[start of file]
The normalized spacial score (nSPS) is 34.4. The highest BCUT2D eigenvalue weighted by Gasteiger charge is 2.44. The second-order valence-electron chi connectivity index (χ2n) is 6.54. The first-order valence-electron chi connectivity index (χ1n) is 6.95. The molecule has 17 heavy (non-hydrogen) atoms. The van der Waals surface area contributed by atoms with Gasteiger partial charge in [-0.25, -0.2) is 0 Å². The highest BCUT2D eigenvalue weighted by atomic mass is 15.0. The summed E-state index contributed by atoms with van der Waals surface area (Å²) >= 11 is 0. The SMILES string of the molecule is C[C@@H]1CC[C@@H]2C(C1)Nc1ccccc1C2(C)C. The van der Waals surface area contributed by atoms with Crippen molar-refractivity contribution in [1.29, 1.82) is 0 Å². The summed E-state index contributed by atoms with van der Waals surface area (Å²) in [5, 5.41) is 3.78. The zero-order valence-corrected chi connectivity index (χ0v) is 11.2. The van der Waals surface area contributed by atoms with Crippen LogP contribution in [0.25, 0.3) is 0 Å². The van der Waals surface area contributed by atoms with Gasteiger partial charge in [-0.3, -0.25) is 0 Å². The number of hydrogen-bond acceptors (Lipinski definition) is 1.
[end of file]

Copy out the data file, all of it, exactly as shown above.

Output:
The normalized spacial score (nSPS) is 34.4. The highest BCUT2D eigenvalue weighted by Gasteiger charge is 2.44. The second-order valence-electron chi connectivity index (χ2n) is 6.54. The first-order valence-electron chi connectivity index (χ1n) is 6.95. The molecule has 17 heavy (non-hydrogen) atoms. The van der Waals surface area contributed by atoms with Gasteiger partial charge in [-0.25, -0.2) is 0 Å². The highest BCUT2D eigenvalue weighted by atomic mass is 15.0. The summed E-state index contributed by atoms with van der Waals surface area (Å²) >= 11 is 0. The SMILES string of the molecule is C[C@@H]1CC[C@@H]2C(C1)Nc1ccccc1C2(C)C. The van der Waals surface area contributed by atoms with Crippen molar-refractivity contribution in [1.29, 1.82) is 0 Å². The summed E-state index contributed by atoms with van der Waals surface area (Å²) in [5, 5.41) is 3.78. The zero-order valence-corrected chi connectivity index (χ0v) is 11.2. The van der Waals surface area contributed by atoms with Crippen LogP contribution in [0.25, 0.3) is 0 Å². The van der Waals surface area contributed by atoms with Gasteiger partial charge in [-0.3, -0.25) is 0 Å². The number of hydrogen-bond acceptors (Lipinski definition) is 1.